Email fraud still a significant threat to businesses

Email fraud

Not so long ago the idea of email fraud mainly involved Nigerian princes asking for your help to liberate a few million dollars.

Things have moved on and the scammers have become more sophisticated, but email fraud is no less of a threat according to a new study by email security specialist Agari, which studied activity on 78 criminal email accounts over a period of 10 months.

Interestingly Nigeria is still at the heart of email scams, with nine out of 10 of the accounts studied based there. Most focus on business email compromise (BEC) attacks, but romance scams -- using information from online dating sites -- are common too.

The average BEC attack is active for less than three days, whereas the average romance scam is active for 25 days. BEC has a high success rate, with 0.37 victims per 100 probes. The attacks are 10 times more successful if the victim answers an initial probe (3.97 victims per 100 answered probes). The average payment requested across all BEC attacks is $35,500

"The attackers' odds of making money improve 10 fold as soon as they get any kind of response," says Markus Jakobsson, chief scientist at Agari. "We've been able to intercept several fraud attacks that were just about to be successful and have helped the victims by telling them it was a scam, allowing them to reverse fund transfers or fix malware infections placed by the criminals."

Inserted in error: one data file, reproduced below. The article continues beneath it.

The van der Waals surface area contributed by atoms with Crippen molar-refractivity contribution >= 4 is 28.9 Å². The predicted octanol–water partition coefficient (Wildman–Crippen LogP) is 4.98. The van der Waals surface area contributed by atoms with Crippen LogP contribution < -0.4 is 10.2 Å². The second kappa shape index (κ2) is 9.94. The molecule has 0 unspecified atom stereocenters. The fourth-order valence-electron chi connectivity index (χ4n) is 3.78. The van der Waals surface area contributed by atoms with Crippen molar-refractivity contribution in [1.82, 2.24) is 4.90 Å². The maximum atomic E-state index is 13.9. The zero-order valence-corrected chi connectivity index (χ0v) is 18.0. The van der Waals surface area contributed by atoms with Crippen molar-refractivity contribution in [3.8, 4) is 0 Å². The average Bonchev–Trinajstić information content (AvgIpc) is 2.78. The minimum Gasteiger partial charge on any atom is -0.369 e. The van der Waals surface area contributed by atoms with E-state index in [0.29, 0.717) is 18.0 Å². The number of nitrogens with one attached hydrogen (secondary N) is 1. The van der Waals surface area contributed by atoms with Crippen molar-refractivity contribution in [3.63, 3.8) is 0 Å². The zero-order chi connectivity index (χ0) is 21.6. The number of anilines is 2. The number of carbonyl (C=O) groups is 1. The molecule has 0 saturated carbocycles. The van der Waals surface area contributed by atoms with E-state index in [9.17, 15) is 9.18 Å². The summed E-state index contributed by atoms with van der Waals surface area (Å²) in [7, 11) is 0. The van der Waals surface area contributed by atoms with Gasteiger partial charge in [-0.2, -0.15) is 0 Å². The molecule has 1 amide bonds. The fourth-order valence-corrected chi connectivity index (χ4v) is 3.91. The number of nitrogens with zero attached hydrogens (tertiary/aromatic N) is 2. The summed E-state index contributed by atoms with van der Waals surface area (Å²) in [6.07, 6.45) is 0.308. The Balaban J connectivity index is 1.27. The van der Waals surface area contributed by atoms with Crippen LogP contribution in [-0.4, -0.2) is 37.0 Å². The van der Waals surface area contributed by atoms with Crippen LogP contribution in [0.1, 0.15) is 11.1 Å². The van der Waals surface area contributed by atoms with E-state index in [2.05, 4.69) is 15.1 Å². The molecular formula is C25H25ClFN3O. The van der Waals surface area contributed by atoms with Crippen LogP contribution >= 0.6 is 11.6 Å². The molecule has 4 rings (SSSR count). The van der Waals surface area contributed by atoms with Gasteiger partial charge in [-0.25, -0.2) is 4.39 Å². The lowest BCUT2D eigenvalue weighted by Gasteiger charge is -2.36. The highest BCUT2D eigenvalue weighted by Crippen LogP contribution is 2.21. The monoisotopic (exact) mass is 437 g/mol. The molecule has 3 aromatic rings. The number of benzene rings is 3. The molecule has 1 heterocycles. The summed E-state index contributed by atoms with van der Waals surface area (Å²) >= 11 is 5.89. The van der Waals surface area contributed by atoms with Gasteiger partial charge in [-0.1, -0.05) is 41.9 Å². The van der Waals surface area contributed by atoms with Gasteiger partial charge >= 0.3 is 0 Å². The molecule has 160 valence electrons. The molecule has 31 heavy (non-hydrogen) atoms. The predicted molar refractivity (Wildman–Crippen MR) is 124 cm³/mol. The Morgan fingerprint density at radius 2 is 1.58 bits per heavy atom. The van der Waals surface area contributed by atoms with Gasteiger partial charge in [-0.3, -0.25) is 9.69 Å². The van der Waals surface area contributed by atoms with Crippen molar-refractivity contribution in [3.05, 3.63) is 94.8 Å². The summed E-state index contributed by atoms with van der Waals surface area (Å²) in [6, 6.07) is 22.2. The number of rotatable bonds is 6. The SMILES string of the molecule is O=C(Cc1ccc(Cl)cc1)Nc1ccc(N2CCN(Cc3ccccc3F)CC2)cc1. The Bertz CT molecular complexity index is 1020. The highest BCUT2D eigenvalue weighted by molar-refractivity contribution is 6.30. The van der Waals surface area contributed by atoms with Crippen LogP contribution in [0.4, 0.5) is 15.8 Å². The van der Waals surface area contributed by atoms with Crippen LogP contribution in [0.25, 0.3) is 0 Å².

Cloud-based email services have commoditized basic email security, but they also offer a low barrier to entry for criminal organizations that want to create dozens of fraudulent accounts to impersonate otherwise trusted identities. It's more difficult to detect these attacks because they are launched from legitimate infrastructures that traditional security controls have been taught to trust.

Not only are the rewards high for these crimes, the risks are low. These international operations face little consequence in the US for the crimes they commit overseas. However, just like the drug trade, many of these operations make use of US-based mules to help them. The average US company may be suspicious about wiring money to a Nigerian bank account, but when the bank is in the US (thanks to a mule) it is less likely to raise a red flag.

Scammers are targeting both major enterprises and SMBs, intercepting their invoice payments and directing equipment deliveries to drop sites. They are also going to some lengths to make their attacks harder to detect, using tools like Grammarly to correct errors in punctuation and spelling for example, as well as researching targets.

"Many of the criminals subscribe to corporate information in order to find out who key executives in companies are. They can then look up on social media and the web to find email addresses and register a similar account for the impostor," says Jakobsson. "They are also trying to find out about organizational changes -- mergers and acquisitions, fund raising cycles -- because the more they know about the more they can use the context to pitch in the correct way."

You can find out more in the full report which is available from the Agari website.

Image Credit: Balefire/Shutterstock

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